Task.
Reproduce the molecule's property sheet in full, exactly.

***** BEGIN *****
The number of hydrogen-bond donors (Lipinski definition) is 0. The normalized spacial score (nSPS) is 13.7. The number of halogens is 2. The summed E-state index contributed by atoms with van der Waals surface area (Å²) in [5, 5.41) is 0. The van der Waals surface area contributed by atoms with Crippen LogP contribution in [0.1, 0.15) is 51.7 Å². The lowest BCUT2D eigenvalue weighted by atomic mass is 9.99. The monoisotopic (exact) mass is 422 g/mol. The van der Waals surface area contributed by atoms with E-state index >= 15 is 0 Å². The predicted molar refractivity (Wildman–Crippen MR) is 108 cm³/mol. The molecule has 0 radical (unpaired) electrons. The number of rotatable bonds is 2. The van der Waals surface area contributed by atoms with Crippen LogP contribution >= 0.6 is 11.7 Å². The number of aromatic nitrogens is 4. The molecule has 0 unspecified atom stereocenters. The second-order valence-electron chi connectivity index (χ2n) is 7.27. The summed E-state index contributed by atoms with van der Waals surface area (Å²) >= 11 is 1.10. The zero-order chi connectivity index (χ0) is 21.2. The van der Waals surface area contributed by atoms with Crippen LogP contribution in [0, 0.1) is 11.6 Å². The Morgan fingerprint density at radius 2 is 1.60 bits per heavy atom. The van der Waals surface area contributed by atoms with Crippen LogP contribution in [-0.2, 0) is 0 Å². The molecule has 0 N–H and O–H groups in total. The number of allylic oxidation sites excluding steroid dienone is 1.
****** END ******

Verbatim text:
The number of hydrogen-bond donors (Lipinski definition) is 0. The normalized spacial score (nSPS) is 13.7. The number of halogens is 2. The summed E-state index contributed by atoms with van der Waals surface area (Å²) in [5, 5.41) is 0. The van der Waals surface area contributed by atoms with Crippen LogP contribution in [0.1, 0.15) is 51.7 Å². The lowest BCUT2D eigenvalue weighted by atomic mass is 9.99. The monoisotopic (exact) mass is 422 g/mol. The van der Waals surface area contributed by atoms with E-state index >= 15 is 0 Å². The predicted molar refractivity (Wildman–Crippen MR) is 108 cm³/mol. The molecule has 0 radical (unpaired) electrons. The number of rotatable bonds is 2. The van der Waals surface area contributed by atoms with Crippen LogP contribution >= 0.6 is 11.7 Å². The number of aromatic nitrogens is 4. The molecule has 0 unspecified atom stereocenters. The second-order valence-electron chi connectivity index (χ2n) is 7.27. The summed E-state index contributed by atoms with van der Waals surface area (Å²) >= 11 is 1.10. The zero-order chi connectivity index (χ0) is 21.2. The van der Waals surface area contributed by atoms with Crippen LogP contribution in [0, 0.1) is 11.6 Å². The Morgan fingerprint density at radius 2 is 1.60 bits per heavy atom. The van der Waals surface area contributed by atoms with Crippen LogP contribution in [-0.2, 0) is 0 Å². The molecule has 0 N–H and O–H groups in total. The number of allylic oxidation sites excluding steroid dienone is 1.